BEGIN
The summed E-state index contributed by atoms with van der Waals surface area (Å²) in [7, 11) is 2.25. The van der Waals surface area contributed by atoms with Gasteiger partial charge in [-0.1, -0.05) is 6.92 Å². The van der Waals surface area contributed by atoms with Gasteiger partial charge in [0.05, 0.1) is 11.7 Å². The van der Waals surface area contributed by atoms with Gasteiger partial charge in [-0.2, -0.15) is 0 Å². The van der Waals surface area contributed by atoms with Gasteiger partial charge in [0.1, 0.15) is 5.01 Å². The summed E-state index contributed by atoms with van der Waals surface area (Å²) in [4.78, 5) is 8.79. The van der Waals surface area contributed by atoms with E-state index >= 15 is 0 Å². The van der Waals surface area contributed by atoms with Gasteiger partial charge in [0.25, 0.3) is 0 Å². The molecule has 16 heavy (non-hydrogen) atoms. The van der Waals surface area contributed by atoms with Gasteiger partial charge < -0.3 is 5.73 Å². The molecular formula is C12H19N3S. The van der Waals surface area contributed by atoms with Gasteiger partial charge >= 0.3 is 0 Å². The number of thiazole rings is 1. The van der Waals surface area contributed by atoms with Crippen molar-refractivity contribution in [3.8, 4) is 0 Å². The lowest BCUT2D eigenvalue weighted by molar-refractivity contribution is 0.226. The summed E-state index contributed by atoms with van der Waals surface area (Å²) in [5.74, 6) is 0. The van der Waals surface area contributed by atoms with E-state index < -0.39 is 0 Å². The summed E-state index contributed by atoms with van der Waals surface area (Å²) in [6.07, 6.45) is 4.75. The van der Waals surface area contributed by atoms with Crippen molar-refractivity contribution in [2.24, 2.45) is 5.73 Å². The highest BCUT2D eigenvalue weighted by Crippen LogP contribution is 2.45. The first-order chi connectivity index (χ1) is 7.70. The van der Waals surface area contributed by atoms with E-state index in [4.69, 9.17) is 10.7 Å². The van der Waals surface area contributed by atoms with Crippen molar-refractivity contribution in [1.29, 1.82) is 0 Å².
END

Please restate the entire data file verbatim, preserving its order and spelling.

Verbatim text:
The summed E-state index contributed by atoms with van der Waals surface area (Å²) in [7, 11) is 2.25. The van der Waals surface area contributed by atoms with Gasteiger partial charge in [-0.1, -0.05) is 6.92 Å². The van der Waals surface area contributed by atoms with Gasteiger partial charge in [0.05, 0.1) is 11.7 Å². The van der Waals surface area contributed by atoms with Gasteiger partial charge in [-0.2, -0.15) is 0 Å². The van der Waals surface area contributed by atoms with Gasteiger partial charge in [0.1, 0.15) is 5.01 Å². The summed E-state index contributed by atoms with van der Waals surface area (Å²) in [4.78, 5) is 8.79. The van der Waals surface area contributed by atoms with E-state index >= 15 is 0 Å². The van der Waals surface area contributed by atoms with Gasteiger partial charge in [0.25, 0.3) is 0 Å². The molecule has 16 heavy (non-hydrogen) atoms. The van der Waals surface area contributed by atoms with Gasteiger partial charge < -0.3 is 5.73 Å². The molecular formula is C12H19N3S. The van der Waals surface area contributed by atoms with Gasteiger partial charge >= 0.3 is 0 Å². The number of thiazole rings is 1. The van der Waals surface area contributed by atoms with Crippen molar-refractivity contribution in [3.8, 4) is 0 Å². The lowest BCUT2D eigenvalue weighted by molar-refractivity contribution is 0.226. The summed E-state index contributed by atoms with van der Waals surface area (Å²) in [5.74, 6) is 0. The van der Waals surface area contributed by atoms with E-state index < -0.39 is 0 Å². The summed E-state index contributed by atoms with van der Waals surface area (Å²) in [6.07, 6.45) is 4.75. The van der Waals surface area contributed by atoms with Crippen molar-refractivity contribution in [2.24, 2.45) is 5.73 Å². The highest BCUT2D eigenvalue weighted by Crippen LogP contribution is 2.45. The first-order chi connectivity index (χ1) is 7.70. The van der Waals surface area contributed by atoms with E-state index in [4.69, 9.17) is 10.7 Å². The van der Waals surface area contributed by atoms with Crippen molar-refractivity contribution in [1.29, 1.82) is 0 Å².